If, by “church,” it means regular weekly meetings in which followers of Jesus gathered to celebrate their shared faith and a symbolic meal, he says, “then, once again, the answer would be mostly, yes.”
In Jesus’ lifetime, he and his disciples regularly attended the synagogue, Combs says. “When his followers were later excluded from the synagogue, they began holding their own regular meetings.”
But did the church change from its first century to its second and third centuries?
“Absolutely,” the editor declares. “And so has The Church of Jesus Christ of Latter-day Saints.”
So how is the current church, according to its Articles of Faith, “the same organization that existed in the primitive church, namely, apostles, prophets, pastors, teachers, evangelists, and so forth”?
These Latter-day Saint scholars all believe that “some things are the same in the [church] today as they were in antiquity,” Combs says. “For instance, we affirm that we have the same power and authority of Jesus Christ. But it is certainly not essential to our doctrine that everything be exactly the same.”
After all, Smith’s revelations gathered in the church’s Doctrine and Covenants never speak explicitly of a “restored church.”
When Latter-day Saints use “the unscriptural phrase, it should be understood as shorthand for the restorations the Doctrine and Covenants does address,” Combs writes, “namely, the bestowal of priesthood power, authority, and keys associated with making sacred covenants, establishing Zion, gathering scattered Israel on both sides of the veil… and binding up all dispensations in preparation for the Second Coming of Jesus Christ.”
By seeing the Utah-based faith as “merely a reinstitution of something that already existed 2,000 years ago,” he writes, “we unnecessarily limit the power, scope, and purposes of God’s work for us in this final dispensation.”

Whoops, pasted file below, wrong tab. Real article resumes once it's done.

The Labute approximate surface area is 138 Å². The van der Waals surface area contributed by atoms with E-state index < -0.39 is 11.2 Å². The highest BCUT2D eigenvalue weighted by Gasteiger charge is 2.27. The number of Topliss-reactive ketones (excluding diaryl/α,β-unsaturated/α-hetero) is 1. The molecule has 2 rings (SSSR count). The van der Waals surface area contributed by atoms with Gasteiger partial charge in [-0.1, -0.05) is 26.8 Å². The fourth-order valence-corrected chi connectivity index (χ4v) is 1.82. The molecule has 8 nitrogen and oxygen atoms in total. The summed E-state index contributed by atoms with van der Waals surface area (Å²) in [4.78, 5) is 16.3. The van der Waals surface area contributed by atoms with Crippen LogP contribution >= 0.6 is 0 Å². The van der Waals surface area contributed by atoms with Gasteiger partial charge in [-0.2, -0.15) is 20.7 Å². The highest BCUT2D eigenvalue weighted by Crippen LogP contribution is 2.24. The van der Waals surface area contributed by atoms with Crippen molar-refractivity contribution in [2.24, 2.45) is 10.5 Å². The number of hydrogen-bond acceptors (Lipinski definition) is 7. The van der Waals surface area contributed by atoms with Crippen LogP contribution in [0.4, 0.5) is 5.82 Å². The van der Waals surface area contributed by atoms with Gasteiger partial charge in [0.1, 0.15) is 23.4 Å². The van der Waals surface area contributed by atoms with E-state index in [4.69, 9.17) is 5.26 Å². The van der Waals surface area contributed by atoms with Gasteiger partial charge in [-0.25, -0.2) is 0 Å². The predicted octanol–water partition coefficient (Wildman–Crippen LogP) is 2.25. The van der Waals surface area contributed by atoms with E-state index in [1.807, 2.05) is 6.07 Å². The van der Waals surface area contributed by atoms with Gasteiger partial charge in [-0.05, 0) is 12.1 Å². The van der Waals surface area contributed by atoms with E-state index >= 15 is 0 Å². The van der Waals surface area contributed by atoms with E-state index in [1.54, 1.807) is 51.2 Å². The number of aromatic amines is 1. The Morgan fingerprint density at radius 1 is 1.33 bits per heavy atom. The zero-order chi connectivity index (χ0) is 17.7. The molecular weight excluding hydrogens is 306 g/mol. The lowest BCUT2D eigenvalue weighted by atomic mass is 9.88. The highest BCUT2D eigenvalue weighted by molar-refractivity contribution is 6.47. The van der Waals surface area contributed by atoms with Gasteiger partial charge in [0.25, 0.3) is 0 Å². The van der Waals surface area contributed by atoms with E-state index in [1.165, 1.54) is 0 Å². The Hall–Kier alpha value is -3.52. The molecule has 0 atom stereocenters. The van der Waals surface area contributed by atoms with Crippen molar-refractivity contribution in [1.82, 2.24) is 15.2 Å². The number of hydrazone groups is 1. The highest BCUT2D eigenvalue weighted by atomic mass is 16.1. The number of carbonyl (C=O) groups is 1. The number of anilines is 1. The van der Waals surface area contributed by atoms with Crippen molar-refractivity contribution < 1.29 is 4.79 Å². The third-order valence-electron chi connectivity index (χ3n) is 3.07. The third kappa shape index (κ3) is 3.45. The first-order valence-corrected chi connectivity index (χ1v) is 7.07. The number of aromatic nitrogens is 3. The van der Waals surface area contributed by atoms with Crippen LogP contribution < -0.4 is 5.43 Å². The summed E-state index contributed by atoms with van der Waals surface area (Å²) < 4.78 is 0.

Thus, it is unreasonable to assume that positions and roles that existed in the ancient church, he says, are also present in the current iteration, or vice versa.
And nowhere is that clearer than in the role of women.
For the Apostle Paul in the New Testament, Christianity threw out all the old distinctions, Ariel Bybee Laughton, a Latter-day Saint historian, says on The Salt Lake Tribune’s latest “Mormon Land” podcast. “There’s no slave or freeman anymore. There’s no Jew or Greek. There’s no male or female.”
It is striking how many women Paul “writes to, addresses or praises for their good works,” says Laughton, an independent scholar in Houston, who writes about ancient Christianity and gender in the BYU volume. “He gives us the impression of a really bright, big community of engaged active women in early Christianity, just doing missionary work, teaching, preaching, running churches in their homes, just prophesying and doing these amazing things at that time.”
Most historians do not believe Paul’s edict for women to be “silent in churches,” she says, were his words but likely added later.
Several of Paul’s examples, especially older women, were patrons with money and nice houses, Laughton says, who would invite congregations into the house, and then lead them.
When the church created an institution, though, it moved from the private sphere of homes into the public, which was men’s realm, she says. It became inappropriate for women “to participate in the ways they had been participating before.”
As to the modern church, the researcher urges the faith’s leaders “to pray for additional prophetic revelation,” Laughton writes in her essay’s conclusion, “to validate and increase women’s leadership and participation.”
The ancient church, she says, could provide a compass.